Magazine article The Spectator

Terrorism Is Back in Northern Ireland

Magazine article The Spectator

Terrorism Is Back in Northern Ireland

Article excerpt

Paul Bew says that the young police recruits in the province now find themselves facing the sort of armed confrontations they assumed were a thing of the past

Even the dissidents have now spawned their own heavily armed dissidents. The bomb defused by army experts at Forkhill this week was the work not of the Real IRA but one of its own breakaway groups, Oglaigh na hEireann.

The bomb was bigger than the Real IRA bomb in Omagh which killed unborn twins, six men, 12 women and 11 children. It brings into sharp relief the problems now facing the security services.

Another illustration of these problems came last month. In the village of Meigh in south Armagh, near the border between Northern Ireland and the Irish Republic, a police car encountered seven heavily armed terrorists - they even had a rocket launcher with them - operating a vehicle checkpoint and handing out leaflets telling locals not to co-operate with the security services. The police, who were lightly armed - and, it was later rumoured, undertrained in firearm use - beat a hasty retreat. As one website put it, 'PSNI patrol flees from Real IRA roadblock'. To make matters worse, within a few days of the incident, a leaked internal Police Service of Northern Ireland report appeared which was severely critical of the functioning of the organisation.

Both events have combined to contribute to a certain jumpiness in the public mood.

The authorities respond somewhat wearily, pointing out that no one ever believed that the Belfast Agreement meant the absolute end of Republican terrorism in Ireland. The prompt action of the police in Meigh prevented civilian casualties, they say. And even in the old days, RUC patrols did on occasion back away from confrontation with armed republicans. Naturally, many of the pensioned-off members of the RUC take a different view.

As for the leaked report, the official version is that it was merely the outcome of tough, shrewd self-criticism, in anticipation of the arrival of a new chief constable of the PSNI to replace Sir Hugh Orde. Sir Hugh has just completed his seven-year stint, during which time he has seen the Catholic percentage of the force rise from 8 to just under 30, and Sinn Fein take its seats on the policing boards of the province.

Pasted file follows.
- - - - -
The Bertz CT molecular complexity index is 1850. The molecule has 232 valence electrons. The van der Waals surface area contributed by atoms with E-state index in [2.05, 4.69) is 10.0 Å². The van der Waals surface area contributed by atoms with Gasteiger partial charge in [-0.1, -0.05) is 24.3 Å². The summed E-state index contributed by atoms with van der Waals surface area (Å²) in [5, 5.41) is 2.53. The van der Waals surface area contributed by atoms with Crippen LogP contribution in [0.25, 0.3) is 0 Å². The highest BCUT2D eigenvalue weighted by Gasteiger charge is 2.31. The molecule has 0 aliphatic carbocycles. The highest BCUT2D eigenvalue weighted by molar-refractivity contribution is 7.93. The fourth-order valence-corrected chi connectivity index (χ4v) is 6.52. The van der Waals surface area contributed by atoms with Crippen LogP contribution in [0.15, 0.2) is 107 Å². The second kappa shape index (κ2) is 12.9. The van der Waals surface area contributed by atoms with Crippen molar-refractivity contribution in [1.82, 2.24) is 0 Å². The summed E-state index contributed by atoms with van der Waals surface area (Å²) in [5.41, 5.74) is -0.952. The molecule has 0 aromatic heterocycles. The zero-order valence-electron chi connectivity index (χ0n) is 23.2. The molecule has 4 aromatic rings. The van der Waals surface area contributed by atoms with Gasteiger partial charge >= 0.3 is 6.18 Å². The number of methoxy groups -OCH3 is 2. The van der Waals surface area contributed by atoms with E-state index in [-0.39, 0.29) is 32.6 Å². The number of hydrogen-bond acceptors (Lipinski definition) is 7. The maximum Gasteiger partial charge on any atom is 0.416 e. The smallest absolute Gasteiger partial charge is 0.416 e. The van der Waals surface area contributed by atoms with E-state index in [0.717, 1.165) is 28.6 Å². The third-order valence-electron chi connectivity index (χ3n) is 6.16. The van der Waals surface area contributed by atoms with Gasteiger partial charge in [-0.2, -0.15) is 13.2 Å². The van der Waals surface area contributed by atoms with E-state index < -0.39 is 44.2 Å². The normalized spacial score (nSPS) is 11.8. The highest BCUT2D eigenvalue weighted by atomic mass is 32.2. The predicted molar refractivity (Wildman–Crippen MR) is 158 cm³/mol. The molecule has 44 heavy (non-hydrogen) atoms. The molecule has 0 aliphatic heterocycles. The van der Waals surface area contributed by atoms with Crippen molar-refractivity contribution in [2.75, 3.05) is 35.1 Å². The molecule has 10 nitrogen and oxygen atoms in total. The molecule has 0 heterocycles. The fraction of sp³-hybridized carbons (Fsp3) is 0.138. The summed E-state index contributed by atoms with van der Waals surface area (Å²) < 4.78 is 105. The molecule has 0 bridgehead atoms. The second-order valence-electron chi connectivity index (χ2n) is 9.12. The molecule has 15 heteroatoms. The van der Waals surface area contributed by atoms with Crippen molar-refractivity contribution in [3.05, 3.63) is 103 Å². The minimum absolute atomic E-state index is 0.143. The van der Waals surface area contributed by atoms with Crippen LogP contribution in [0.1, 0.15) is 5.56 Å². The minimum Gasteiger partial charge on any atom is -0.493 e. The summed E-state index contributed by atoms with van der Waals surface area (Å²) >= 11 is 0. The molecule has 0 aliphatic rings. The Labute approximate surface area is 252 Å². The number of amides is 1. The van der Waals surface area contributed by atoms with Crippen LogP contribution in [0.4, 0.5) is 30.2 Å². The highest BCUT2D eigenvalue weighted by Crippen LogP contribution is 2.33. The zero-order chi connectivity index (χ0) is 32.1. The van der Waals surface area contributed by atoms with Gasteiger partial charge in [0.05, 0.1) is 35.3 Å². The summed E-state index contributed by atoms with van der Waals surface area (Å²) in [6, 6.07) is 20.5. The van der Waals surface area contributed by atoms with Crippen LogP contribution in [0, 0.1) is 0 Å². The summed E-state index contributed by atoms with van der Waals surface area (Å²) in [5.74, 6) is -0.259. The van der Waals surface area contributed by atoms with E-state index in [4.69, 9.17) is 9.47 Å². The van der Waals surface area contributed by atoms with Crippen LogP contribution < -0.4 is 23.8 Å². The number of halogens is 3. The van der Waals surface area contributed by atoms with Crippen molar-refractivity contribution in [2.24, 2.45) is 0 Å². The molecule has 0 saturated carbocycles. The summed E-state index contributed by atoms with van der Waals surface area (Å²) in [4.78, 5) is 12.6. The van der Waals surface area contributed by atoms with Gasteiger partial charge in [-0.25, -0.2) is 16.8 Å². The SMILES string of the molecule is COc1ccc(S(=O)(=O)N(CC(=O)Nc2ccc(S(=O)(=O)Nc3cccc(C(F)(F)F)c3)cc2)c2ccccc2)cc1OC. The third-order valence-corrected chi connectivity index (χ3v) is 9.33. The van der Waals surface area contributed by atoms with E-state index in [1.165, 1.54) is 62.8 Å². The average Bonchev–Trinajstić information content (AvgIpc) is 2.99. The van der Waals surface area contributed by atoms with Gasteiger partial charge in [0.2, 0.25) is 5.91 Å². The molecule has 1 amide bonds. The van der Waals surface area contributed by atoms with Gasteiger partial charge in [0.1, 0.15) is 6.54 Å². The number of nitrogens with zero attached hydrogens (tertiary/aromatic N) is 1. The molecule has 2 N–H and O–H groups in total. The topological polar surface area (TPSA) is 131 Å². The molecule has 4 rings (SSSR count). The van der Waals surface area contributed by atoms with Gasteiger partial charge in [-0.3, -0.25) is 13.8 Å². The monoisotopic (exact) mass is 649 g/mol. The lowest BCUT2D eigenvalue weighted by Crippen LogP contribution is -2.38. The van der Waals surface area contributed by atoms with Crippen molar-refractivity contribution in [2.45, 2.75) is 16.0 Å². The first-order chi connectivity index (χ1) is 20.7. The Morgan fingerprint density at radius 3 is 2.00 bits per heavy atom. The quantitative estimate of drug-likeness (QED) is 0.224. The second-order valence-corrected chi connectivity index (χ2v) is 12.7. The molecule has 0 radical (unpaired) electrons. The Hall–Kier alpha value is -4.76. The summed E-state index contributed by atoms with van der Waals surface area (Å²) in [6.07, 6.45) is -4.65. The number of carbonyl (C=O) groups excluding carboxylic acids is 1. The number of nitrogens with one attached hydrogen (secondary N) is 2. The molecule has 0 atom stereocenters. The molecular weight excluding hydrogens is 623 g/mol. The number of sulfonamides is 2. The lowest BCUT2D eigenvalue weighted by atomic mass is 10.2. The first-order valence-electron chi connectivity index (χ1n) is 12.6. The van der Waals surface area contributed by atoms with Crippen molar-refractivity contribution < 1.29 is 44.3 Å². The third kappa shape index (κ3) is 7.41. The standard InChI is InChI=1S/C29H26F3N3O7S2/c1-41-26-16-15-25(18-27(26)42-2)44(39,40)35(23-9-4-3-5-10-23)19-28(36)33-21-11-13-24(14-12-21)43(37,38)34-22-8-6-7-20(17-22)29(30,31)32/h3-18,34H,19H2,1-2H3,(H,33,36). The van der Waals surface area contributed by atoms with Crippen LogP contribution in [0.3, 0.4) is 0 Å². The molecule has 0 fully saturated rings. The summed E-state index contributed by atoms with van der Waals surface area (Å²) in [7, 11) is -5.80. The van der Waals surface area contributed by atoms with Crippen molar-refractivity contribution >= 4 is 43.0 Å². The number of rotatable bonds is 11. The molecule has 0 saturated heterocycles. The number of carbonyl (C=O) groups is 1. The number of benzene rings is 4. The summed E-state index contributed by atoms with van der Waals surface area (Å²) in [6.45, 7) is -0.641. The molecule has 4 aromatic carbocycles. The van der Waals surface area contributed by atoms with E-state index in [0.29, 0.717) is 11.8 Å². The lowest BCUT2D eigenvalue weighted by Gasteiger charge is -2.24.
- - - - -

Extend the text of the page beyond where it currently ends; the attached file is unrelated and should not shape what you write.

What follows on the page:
The fact remains, however, that significant UK intelligence resources - originally intended to deal with other international threats - have been shifted back to Northern Ireland. Only Islamist terrorism receives more attention from the security services. The recent arrest of the Irish republican Michael Campbell, currently in jail in Lithuania after allegedly offering undercover British agents £8,000 for arms - has also set off alarm bells.

The community style of policing currently favoured by the PSNI may also have to be abandoned if more constables are murdered, as Stephen Carroll was earlier this year, in the course of investigating an apparent domestic dispute. But the very last thing the government wants is a return to a more traditional style of policing: still less, the return of the army to the streets of the province.

One thing is already clear: young PSNI recruits, who have been trained in arguably the most sophisticated human rights policing culture in the world, find themselves facing challenges which they had imagined to be a thing of the past. Of course, the dissidents remain weak in terms of absolute numbers, and their political support groups - of which eirigi ('For a Socialist Republic') is the most impressive - do not yet have anything remotely approaching the credibility of the AdamsMcGuinness leadership of Sinn Fein.

This is the nub of the matter. The British government believes that as long as Adams and McGuinness's position is bolstered, the dissident's radical Republican ideology will have limited appeal. This is why the Northern Ireland Office is so desperate to see the devolution of policing and justice to Northern Ireland as the final instalments on the payments due to the Sinn Fein leadership for its part in the peace process. …

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